See more »

Connections

References Late Night with Conan O'Brien (1993) See more »

Soundtracks

Ooh.... Aah
Performed by Jakki O
Written by Barry White, Fleming Williams, Jackie Milligan
Published by Seven Songs and Me-Benish Music
Administered by Schroeder International LLC
Used by Permission, International Copyright Secured Courtesy of
Original Sound Record Co., Inc.
by Arrangement with Celebrity Licensing, Inc.
See more »

Frequently Asked Questions

See more (Spoiler Alert!) »

User Reviews

 
Accurate and scathing attack on various forms of political correctness
27 August 2001 | by See all my reviews

Probably Director Todd Solondz' most mature work to date, Storytelling is split into two parts `Fiction' and `Non-Fiction' - yet similar themes underlie both and pose questions about what we call reality when it comes to prejudice and taboo subjects. Whilst in previous attempts (such as `Happiness') Solondz' work has merely been controversial, in this film he berates political correctness more accurately and more entertainingly. It exposes ridiculous attitudes in the name of political correctness, whether it is the student with an awful essay who almost escapes criticism because he has cerebral palsy, or a black teacher who gets away with being a pervert because his victim doesn't want to entertain thoughts of racism. Nothing is sacred: Jews and the Holocaust also come in for merciless examination. But part of the film involves the story of a `documentary' being made within the main story, by an exploitative screwed up filmmaker who wants to do his own thing in the name of art, so in this sense, Storytelling even turns on itself and questions the validity of using the subject matter that it does. A controversial, worthy, and very entertaining film that stretches your ability to make moral judgements within a convincingly coherent framework.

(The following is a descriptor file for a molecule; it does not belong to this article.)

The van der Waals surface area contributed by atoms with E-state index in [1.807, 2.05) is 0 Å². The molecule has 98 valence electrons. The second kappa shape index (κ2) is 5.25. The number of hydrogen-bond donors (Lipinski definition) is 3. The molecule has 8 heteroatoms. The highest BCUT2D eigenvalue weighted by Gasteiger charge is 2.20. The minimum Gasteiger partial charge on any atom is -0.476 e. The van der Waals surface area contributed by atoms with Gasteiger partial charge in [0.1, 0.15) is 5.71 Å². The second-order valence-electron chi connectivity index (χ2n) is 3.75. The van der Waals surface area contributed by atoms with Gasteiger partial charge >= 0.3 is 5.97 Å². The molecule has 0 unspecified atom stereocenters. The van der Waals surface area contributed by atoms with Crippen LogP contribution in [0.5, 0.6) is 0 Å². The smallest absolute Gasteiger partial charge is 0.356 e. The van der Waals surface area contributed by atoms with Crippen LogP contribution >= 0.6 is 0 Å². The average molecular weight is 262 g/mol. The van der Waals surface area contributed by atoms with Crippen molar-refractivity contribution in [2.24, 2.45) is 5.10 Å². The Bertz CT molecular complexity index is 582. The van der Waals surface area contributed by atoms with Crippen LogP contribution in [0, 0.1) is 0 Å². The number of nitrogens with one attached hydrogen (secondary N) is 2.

50 of 62 people found this review helpful.  Was this review helpful to you?
Review this title | See all 132 user reviews »

Contribute to This Page

Paul Scheer on Why There Are No Bad Movies

Paul Scheer discusses The Disaster Artist and his love of awesomely bad movies. Plus, we dive into the origins of midnight movies and explore how The Room became a cult classic.

Watch now